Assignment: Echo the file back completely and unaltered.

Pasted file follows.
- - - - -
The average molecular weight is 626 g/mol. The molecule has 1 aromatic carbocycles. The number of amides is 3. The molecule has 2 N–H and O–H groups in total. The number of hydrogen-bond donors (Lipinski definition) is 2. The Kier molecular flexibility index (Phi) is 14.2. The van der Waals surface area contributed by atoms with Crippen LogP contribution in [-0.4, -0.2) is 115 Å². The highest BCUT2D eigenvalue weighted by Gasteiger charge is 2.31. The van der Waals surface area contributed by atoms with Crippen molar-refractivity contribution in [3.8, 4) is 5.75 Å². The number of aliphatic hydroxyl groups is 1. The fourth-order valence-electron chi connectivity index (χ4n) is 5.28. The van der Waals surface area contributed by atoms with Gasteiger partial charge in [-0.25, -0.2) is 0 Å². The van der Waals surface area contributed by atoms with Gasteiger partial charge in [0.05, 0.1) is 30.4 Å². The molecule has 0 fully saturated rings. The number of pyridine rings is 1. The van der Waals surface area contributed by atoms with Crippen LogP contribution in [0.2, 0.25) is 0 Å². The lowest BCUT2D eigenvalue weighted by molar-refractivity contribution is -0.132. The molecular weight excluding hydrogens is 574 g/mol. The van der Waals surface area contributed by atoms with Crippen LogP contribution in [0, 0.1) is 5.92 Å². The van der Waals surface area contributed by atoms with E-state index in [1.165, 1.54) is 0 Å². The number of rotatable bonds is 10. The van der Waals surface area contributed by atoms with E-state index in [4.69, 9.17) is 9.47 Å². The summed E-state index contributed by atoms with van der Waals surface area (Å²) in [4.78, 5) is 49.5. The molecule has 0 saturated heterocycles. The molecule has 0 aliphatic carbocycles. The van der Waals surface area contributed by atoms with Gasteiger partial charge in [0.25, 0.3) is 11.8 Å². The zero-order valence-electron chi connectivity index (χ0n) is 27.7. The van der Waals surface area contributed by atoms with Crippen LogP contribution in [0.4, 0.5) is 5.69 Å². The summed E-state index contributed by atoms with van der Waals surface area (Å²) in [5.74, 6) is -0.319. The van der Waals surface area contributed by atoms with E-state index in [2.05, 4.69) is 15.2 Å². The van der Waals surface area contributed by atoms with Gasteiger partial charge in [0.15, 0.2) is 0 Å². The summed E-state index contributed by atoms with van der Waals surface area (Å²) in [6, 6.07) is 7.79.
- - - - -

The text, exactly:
The average molecular weight is 626 g/mol. The molecule has 1 aromatic carbocycles. The number of amides is 3. The molecule has 2 N–H and O–H groups in total. The number of hydrogen-bond donors (Lipinski definition) is 2. The Kier molecular flexibility index (Phi) is 14.2. The van der Waals surface area contributed by atoms with Crippen LogP contribution in [-0.4, -0.2) is 115 Å². The highest BCUT2D eigenvalue weighted by Gasteiger charge is 2.31. The van der Waals surface area contributed by atoms with Crippen molar-refractivity contribution in [3.8, 4) is 5.75 Å². The number of aliphatic hydroxyl groups is 1. The fourth-order valence-electron chi connectivity index (χ4n) is 5.28. The van der Waals surface area contributed by atoms with Gasteiger partial charge in [-0.25, -0.2) is 0 Å². The van der Waals surface area contributed by atoms with Gasteiger partial charge in [0.05, 0.1) is 30.4 Å². The molecule has 0 fully saturated rings. The number of pyridine rings is 1. The van der Waals surface area contributed by atoms with Crippen LogP contribution in [0.2, 0.25) is 0 Å². The lowest BCUT2D eigenvalue weighted by molar-refractivity contribution is -0.132. The molecular weight excluding hydrogens is 574 g/mol. The van der Waals surface area contributed by atoms with Crippen LogP contribution in [0, 0.1) is 5.92 Å². The van der Waals surface area contributed by atoms with E-state index in [1.165, 1.54) is 0 Å². The number of rotatable bonds is 10. The van der Waals surface area contributed by atoms with E-state index in [4.69, 9.17) is 9.47 Å². The summed E-state index contributed by atoms with van der Waals surface area (Å²) in [4.78, 5) is 49.5. The molecule has 0 saturated heterocycles. The molecule has 0 aliphatic carbocycles. The van der Waals surface area contributed by atoms with Gasteiger partial charge in [0.25, 0.3) is 11.8 Å². The zero-order valence-electron chi connectivity index (χ0n) is 27.7. The van der Waals surface area contributed by atoms with Crippen LogP contribution in [0.4, 0.5) is 5.69 Å². The summed E-state index contributed by atoms with van der Waals surface area (Å²) in [5.74, 6) is -0.319. The van der Waals surface area contributed by atoms with E-state index in [2.05, 4.69) is 15.2 Å². The van der Waals surface area contributed by atoms with Gasteiger partial charge in [0.15, 0.2) is 0 Å². The summed E-state index contributed by atoms with van der Waals surface area (Å²) in [6, 6.07) is 7.79.